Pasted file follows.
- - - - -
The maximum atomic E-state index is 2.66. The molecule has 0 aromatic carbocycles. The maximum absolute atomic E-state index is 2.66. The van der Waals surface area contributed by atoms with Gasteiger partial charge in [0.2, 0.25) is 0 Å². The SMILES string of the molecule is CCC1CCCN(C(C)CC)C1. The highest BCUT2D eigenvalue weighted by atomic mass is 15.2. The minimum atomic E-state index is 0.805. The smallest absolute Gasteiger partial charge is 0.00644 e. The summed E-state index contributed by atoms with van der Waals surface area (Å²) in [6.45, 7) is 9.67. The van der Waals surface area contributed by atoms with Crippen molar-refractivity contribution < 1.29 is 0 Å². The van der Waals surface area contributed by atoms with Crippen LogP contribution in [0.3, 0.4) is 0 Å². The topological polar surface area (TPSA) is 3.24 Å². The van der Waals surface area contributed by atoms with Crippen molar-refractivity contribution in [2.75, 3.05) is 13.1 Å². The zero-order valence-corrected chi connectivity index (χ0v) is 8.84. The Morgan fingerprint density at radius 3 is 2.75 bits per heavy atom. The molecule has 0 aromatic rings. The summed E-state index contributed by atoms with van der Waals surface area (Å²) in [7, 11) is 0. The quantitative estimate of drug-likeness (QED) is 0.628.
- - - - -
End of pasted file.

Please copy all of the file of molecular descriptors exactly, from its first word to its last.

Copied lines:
The maximum atomic E-state index is 2.66. The molecule has 0 aromatic carbocycles. The maximum absolute atomic E-state index is 2.66. The van der Waals surface area contributed by atoms with Gasteiger partial charge in [0.2, 0.25) is 0 Å². The SMILES string of the molecule is CCC1CCCN(C(C)CC)C1. The highest BCUT2D eigenvalue weighted by atomic mass is 15.2. The minimum atomic E-state index is 0.805. The smallest absolute Gasteiger partial charge is 0.00644 e. The summed E-state index contributed by atoms with van der Waals surface area (Å²) in [6.45, 7) is 9.67. The van der Waals surface area contributed by atoms with Crippen molar-refractivity contribution < 1.29 is 0 Å². The van der Waals surface area contributed by atoms with Crippen LogP contribution in [0.3, 0.4) is 0 Å². The topological polar surface area (TPSA) is 3.24 Å². The van der Waals surface area contributed by atoms with Crippen molar-refractivity contribution in [2.75, 3.05) is 13.1 Å². The zero-order valence-corrected chi connectivity index (χ0v) is 8.84. The Morgan fingerprint density at radius 3 is 2.75 bits per heavy atom. The molecule has 0 aromatic rings. The summed E-state index contributed by atoms with van der Waals surface area (Å²) in [7, 11) is 0. The quantitative estimate of drug-likeness (QED) is 0.628.